Rare map of North America, showing the Transmississippi West on the eve of the Lewis & Clark expedition.
The map has two significant features. The large partially defined area shown as Louisiana is a representation of Spanish Louisiana on the eve of the Louisiana Purchase. Curiously, the map is shaded as being Spanish, along with Mexico (then New Spain). This is likely because the British were unaware of the secretive Third Treaty of San Ildefonso, wherein Napoleon secretly acquired the territory, but Spain continued to administer it, until the Louisiana purchase in 1803. Similarly, British ambitions to Upper California and the the Northwest are illustrated by the pink shading.
Focusing on the river systems above the Pawnee Villages on the Missouri River, a very defined set of rivers is shown flowing east from the Rocky Mountains. This is the cartographic detail found in Arrowsmith's map of North America, which was instrumental in Lewis & Clark's search for a portage across the Rocky Mountains and on to the Pacific. The northern Rocky Mountains tease several option further north in the region then the domain of the Hudson's Bay Company.
A rare and interesting map, which was likely printed sometime in the first decade of the 19th Century, based upon its cartographic content.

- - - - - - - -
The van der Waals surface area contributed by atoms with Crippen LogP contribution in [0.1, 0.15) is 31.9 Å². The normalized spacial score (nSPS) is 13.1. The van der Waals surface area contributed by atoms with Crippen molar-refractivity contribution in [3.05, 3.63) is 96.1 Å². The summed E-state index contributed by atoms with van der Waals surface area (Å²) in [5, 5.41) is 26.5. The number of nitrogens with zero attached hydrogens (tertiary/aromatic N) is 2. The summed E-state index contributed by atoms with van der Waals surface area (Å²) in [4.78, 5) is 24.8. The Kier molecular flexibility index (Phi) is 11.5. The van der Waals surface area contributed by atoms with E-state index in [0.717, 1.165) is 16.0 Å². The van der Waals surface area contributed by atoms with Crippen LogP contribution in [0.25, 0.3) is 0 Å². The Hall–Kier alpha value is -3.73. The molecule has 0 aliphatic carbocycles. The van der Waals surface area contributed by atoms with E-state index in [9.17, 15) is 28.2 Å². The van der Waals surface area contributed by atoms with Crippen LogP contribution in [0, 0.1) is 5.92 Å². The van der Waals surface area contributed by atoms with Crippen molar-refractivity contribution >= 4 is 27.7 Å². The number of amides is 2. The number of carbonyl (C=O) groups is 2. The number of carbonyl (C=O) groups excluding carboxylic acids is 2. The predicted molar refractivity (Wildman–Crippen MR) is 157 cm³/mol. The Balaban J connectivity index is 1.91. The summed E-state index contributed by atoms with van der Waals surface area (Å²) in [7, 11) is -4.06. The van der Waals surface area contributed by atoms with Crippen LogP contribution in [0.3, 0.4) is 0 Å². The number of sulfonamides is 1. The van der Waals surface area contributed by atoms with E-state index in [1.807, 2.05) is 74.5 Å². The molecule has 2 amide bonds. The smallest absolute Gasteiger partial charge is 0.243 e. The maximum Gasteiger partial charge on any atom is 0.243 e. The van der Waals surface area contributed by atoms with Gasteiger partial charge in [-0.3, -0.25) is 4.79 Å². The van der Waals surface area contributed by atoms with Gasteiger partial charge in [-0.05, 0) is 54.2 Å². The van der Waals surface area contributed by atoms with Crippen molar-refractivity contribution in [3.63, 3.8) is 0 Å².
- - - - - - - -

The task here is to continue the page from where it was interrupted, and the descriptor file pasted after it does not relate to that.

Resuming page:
This is the first example of the map we have seen.
John Cary (1755-1835) was a British cartographer and publisher best known for his clean engraving and distinct style which influenced the entire map industry. Born in Wiltshire, John was apprenticed to an engraver in London. He started his own business by 1782 and moved to several premises before settling at 86 St James’s Street in 1820.
Cary had several significant collaborations during his career. John Wallis and Cary diversified Cary’s business to include broader publishing projects. Brother William and John made globes together, while brother Francis participated in the company’s engraving work. Finally, geologist William Smith and Cary developed and sold geological maps, some of the first of their kind. The pair also produced a notable series of county maps starting in 1819. Cary’s atlases, of English counties and the world, were the standard texts of the early nineteenth century. He was appointed surveyor of roads to the General Post Office in 1794, which led to the New Itinerary, first published in 1798.
John trained his son, George, in engraving and George and his other son, John Jr., took over the business in 1821. It was then known as G. and J. Cary and continued in trade until 1850. The firm’s materials were then acquired by George Frederick Cruchley and then Gall and Inglis. By the time John died in 1835, Cary was the authoritative name in private map publishing and his business was a leader in the field throughout the first half of the nineteenth century.